Hillerød is a town with 33,391 inhabitants (2020), located centrally in North Zealand. It is the administrative headquarters of the Capital Region and the third largest city in this part of Zealand after Copenhagen and Elsinore.


The history of the town of Hillerød does not really go back further than the time of Christian IV. Previously, there was only a small village, Ilskjøb. At a change of heart in 1560, it also came into the possession of Frederik II in Frederik II's, and during the construction of Frederiksborg Castle, the town may have been named Hillerød. A school founded here by Frederik II in 1568 was already moved to Sorø Kloster in 1585, "when it was learned that dealing with the court officers made the place less convenient for studies".

According to the royal rescript of 6 April 1606, 12 farms in Hillerød were given free use of the entire area of ​​land, which lay between "Slottets Kirkegaard" (later the square) and Præstevangen, "in exchange for receiving for Logis og Opvartning the Royal Lordship and the Foreign Envoys' Domestics and servitude, when they come to Frederiksborg on a royal errand. " However, this obligation eventually became difficult for the citizens to fulfill, which is why the castle inn was built at the royal expense, and the city's above obligation, but certainly also its right to trade in spirits and in particular the use of the above land ("Krovangen") was transferred to this . Later this area ("Vognmandsjorderne") in the years 1728-29 went over to Vognmandslavet in Hillerød for use (not to Eje); later these lands again passed to the state.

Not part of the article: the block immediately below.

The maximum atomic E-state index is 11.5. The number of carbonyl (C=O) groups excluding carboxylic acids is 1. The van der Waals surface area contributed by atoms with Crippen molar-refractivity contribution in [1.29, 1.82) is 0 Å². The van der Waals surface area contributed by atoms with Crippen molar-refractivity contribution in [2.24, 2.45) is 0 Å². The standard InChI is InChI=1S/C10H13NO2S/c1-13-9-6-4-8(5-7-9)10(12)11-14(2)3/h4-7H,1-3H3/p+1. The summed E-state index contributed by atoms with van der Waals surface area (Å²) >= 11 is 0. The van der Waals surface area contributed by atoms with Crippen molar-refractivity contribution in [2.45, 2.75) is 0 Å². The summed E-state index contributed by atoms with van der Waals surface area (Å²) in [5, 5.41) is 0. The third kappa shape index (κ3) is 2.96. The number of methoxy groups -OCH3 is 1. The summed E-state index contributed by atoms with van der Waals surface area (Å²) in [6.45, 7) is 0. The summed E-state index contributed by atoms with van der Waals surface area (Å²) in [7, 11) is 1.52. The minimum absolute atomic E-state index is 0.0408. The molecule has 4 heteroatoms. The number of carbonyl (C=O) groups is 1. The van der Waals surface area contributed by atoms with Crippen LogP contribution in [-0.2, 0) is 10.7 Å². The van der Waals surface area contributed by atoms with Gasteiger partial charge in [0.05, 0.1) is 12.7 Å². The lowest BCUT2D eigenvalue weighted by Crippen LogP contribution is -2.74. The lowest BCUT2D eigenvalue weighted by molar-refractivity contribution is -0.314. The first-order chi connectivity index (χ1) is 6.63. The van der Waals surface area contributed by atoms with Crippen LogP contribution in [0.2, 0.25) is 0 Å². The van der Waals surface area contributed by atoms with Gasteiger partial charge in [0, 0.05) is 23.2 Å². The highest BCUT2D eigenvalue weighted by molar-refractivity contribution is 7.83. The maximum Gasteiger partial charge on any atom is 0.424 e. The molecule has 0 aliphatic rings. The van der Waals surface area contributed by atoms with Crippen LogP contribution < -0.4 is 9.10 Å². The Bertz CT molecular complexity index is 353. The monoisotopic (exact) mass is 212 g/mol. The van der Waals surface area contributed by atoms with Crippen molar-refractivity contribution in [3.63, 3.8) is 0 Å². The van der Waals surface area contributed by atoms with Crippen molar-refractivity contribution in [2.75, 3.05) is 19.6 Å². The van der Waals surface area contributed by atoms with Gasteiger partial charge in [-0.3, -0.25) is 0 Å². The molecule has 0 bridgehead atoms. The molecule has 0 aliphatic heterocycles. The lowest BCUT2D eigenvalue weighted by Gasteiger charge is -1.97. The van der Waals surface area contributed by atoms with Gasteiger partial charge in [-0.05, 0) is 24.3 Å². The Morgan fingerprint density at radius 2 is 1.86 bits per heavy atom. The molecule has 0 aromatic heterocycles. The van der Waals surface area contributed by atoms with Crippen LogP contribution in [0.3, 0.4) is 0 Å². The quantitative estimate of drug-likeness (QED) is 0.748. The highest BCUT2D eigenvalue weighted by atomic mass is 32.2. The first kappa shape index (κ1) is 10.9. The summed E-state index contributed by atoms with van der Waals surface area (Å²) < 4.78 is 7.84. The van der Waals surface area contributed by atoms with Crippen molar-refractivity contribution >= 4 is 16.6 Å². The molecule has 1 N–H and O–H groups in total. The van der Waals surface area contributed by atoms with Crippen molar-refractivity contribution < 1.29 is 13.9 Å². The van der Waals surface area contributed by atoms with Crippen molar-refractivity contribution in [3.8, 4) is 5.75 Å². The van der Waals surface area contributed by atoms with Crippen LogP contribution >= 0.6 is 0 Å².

It is not known when Hillerød actually became a market town; at the registration of the market towns in 1660, Hillerød was not mentioned in the general order, but was included according to a special royal rescript of 26 February 1661. In 1680 Hillerød got its first town bailiff, previously the only subordinate was a riding bailiff who was under the royal steward and the sheriff of Frederiksborg, only after the abolition of the inn in 1732 did the city receive a legal basis for the free exercise of complete market town business.

In the years 1581 - 1623, coins were reportedly minted in Frederiksborg.

In the years 1620-22, a church was built in Hillerød, but it was only small and of half-timber, and so poorly built that it blew over in a storm a few years later (probably November 25, 1625), after which the congregation was allowed to hold worship in one of the stable buildings by the castle and from around 1630 was referred to the castle church, which from the beginning was only intended for the court and the inhabitants of the castle. The castle priests lived at the castle; not until 1655, when Nørre Herlev was added as an annex, was the priestly vocation arranged in its later form.